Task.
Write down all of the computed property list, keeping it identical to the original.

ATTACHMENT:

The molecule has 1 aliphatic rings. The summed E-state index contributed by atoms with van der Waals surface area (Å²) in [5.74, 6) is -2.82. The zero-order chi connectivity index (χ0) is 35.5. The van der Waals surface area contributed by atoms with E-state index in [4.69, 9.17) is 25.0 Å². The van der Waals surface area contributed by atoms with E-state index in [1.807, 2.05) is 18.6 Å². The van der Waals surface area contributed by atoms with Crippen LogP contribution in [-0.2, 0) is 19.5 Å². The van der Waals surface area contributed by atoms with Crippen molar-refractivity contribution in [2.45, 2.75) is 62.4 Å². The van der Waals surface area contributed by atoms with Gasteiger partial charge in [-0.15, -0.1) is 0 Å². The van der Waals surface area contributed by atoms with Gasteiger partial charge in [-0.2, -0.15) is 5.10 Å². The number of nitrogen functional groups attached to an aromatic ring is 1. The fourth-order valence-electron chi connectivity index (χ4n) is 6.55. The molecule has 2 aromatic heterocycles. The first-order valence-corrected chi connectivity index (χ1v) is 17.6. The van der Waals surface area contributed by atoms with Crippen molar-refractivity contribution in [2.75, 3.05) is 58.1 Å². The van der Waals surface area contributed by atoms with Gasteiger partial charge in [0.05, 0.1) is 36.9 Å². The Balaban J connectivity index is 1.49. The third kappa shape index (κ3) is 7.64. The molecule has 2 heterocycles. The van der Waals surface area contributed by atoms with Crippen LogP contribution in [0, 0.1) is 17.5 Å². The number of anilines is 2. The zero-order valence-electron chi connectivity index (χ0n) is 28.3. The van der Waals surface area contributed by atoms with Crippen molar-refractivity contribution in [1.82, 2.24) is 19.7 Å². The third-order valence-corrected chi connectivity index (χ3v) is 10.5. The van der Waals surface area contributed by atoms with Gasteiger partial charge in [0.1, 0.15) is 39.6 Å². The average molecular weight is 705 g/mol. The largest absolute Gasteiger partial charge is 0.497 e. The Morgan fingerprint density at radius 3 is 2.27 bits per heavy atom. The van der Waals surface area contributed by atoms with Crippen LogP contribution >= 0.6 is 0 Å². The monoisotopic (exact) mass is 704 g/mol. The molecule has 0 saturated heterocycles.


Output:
The molecule has 1 aliphatic rings. The summed E-state index contributed by atoms with van der Waals surface area (Å²) in [5.74, 6) is -2.82. The zero-order chi connectivity index (χ0) is 35.5. The van der Waals surface area contributed by atoms with E-state index in [4.69, 9.17) is 25.0 Å². The van der Waals surface area contributed by atoms with E-state index in [1.807, 2.05) is 18.6 Å². The van der Waals surface area contributed by atoms with Crippen LogP contribution in [-0.2, 0) is 19.5 Å². The van der Waals surface area contributed by atoms with Crippen molar-refractivity contribution in [2.45, 2.75) is 62.4 Å². The van der Waals surface area contributed by atoms with Gasteiger partial charge in [-0.15, -0.1) is 0 Å². The van der Waals surface area contributed by atoms with Gasteiger partial charge in [-0.2, -0.15) is 5.10 Å². The number of nitrogen functional groups attached to an aromatic ring is 1. The fourth-order valence-electron chi connectivity index (χ4n) is 6.55. The molecule has 2 aromatic heterocycles. The first-order valence-corrected chi connectivity index (χ1v) is 17.6. The van der Waals surface area contributed by atoms with Crippen molar-refractivity contribution in [2.75, 3.05) is 58.1 Å². The van der Waals surface area contributed by atoms with Gasteiger partial charge in [0.05, 0.1) is 36.9 Å². The Balaban J connectivity index is 1.49. The third kappa shape index (κ3) is 7.64. The molecule has 2 heterocycles. The van der Waals surface area contributed by atoms with Crippen LogP contribution in [0, 0.1) is 17.5 Å². The number of anilines is 2. The zero-order valence-electron chi connectivity index (χ0n) is 28.3. The van der Waals surface area contributed by atoms with Crippen molar-refractivity contribution in [1.82, 2.24) is 19.7 Å². The third-order valence-corrected chi connectivity index (χ3v) is 10.5. The van der Waals surface area contributed by atoms with Gasteiger partial charge in [0.1, 0.15) is 39.6 Å². The average molecular weight is 705 g/mol. The largest absolute Gasteiger partial charge is 0.497 e. The Morgan fingerprint density at radius 3 is 2.27 bits per heavy atom. The van der Waals surface area contributed by atoms with Crippen LogP contribution >= 0.6 is 0 Å². The monoisotopic (exact) mass is 704 g/mol. The molecule has 0 saturated heterocycles.